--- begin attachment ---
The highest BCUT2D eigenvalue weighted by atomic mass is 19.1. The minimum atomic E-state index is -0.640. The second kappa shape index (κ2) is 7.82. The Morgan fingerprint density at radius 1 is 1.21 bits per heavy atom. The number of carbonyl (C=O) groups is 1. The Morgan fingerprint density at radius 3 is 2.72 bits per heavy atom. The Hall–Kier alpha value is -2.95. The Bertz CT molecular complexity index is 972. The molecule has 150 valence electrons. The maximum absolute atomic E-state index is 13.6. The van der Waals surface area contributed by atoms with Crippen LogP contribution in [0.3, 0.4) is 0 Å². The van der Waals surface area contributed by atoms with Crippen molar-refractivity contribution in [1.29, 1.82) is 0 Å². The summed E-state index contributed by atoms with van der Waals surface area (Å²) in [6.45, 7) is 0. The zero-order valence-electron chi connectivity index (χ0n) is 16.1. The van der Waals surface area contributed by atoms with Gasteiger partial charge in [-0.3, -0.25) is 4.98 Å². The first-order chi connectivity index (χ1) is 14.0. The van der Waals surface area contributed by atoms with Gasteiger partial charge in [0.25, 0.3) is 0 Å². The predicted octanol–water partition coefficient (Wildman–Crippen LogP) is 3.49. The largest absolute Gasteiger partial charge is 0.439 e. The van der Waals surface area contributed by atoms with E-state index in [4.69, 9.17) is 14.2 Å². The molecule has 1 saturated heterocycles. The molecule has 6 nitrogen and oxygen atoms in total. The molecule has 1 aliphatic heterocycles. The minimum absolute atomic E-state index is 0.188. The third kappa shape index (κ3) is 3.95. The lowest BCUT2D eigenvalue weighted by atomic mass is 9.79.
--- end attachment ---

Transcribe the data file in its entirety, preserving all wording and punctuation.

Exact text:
The highest BCUT2D eigenvalue weighted by atomic mass is 19.1. The minimum atomic E-state index is -0.640. The second kappa shape index (κ2) is 7.82. The Morgan fingerprint density at radius 1 is 1.21 bits per heavy atom. The number of carbonyl (C=O) groups is 1. The Morgan fingerprint density at radius 3 is 2.72 bits per heavy atom. The Hall–Kier alpha value is -2.95. The Bertz CT molecular complexity index is 972. The molecule has 150 valence electrons. The maximum absolute atomic E-state index is 13.6. The van der Waals surface area contributed by atoms with Crippen LogP contribution in [0.3, 0.4) is 0 Å². The van der Waals surface area contributed by atoms with Crippen molar-refractivity contribution in [1.29, 1.82) is 0 Å². The summed E-state index contributed by atoms with van der Waals surface area (Å²) in [6.45, 7) is 0. The zero-order valence-electron chi connectivity index (χ0n) is 16.1. The van der Waals surface area contributed by atoms with Gasteiger partial charge in [-0.3, -0.25) is 4.98 Å². The first-order chi connectivity index (χ1) is 14.0. The van der Waals surface area contributed by atoms with Gasteiger partial charge in [0.25, 0.3) is 0 Å². The predicted octanol–water partition coefficient (Wildman–Crippen LogP) is 3.49. The largest absolute Gasteiger partial charge is 0.439 e. The van der Waals surface area contributed by atoms with E-state index in [4.69, 9.17) is 14.2 Å². The molecule has 1 saturated heterocycles. The molecule has 6 nitrogen and oxygen atoms in total. The molecule has 1 aliphatic heterocycles. The minimum absolute atomic E-state index is 0.188. The third kappa shape index (κ3) is 3.95. The lowest BCUT2D eigenvalue weighted by atomic mass is 9.79.